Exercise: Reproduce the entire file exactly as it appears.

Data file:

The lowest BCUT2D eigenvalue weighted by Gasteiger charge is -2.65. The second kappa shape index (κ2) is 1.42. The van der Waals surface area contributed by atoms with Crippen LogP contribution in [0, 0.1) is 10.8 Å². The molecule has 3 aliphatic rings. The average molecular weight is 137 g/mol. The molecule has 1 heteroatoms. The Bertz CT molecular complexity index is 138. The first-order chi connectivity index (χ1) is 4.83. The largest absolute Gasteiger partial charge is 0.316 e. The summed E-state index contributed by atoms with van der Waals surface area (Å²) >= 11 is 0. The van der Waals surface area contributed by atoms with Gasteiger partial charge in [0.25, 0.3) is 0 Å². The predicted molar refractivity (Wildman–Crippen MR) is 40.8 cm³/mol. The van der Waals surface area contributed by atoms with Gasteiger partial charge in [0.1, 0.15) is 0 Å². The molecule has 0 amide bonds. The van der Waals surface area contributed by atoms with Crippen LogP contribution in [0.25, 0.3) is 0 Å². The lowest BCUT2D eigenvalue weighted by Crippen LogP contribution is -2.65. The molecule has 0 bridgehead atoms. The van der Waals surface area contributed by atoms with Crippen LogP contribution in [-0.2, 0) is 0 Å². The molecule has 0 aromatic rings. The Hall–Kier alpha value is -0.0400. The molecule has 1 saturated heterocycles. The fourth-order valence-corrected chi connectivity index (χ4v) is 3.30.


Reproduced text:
The lowest BCUT2D eigenvalue weighted by Gasteiger charge is -2.65. The second kappa shape index (κ2) is 1.42. The van der Waals surface area contributed by atoms with Crippen LogP contribution in [0, 0.1) is 10.8 Å². The molecule has 3 aliphatic rings. The average molecular weight is 137 g/mol. The molecule has 1 heteroatoms. The Bertz CT molecular complexity index is 138. The first-order chi connectivity index (χ1) is 4.83. The largest absolute Gasteiger partial charge is 0.316 e. The summed E-state index contributed by atoms with van der Waals surface area (Å²) >= 11 is 0. The van der Waals surface area contributed by atoms with Gasteiger partial charge in [0.25, 0.3) is 0 Å². The predicted molar refractivity (Wildman–Crippen MR) is 40.8 cm³/mol. The van der Waals surface area contributed by atoms with Gasteiger partial charge in [0.1, 0.15) is 0 Å². The molecule has 0 amide bonds. The van der Waals surface area contributed by atoms with Crippen LogP contribution in [0.25, 0.3) is 0 Å². The lowest BCUT2D eigenvalue weighted by Crippen LogP contribution is -2.65. The molecule has 0 bridgehead atoms. The van der Waals surface area contributed by atoms with Crippen LogP contribution in [-0.2, 0) is 0 Å². The molecule has 0 aromatic rings. The Hall–Kier alpha value is -0.0400. The molecule has 1 saturated heterocycles. The fourth-order valence-corrected chi connectivity index (χ4v) is 3.30.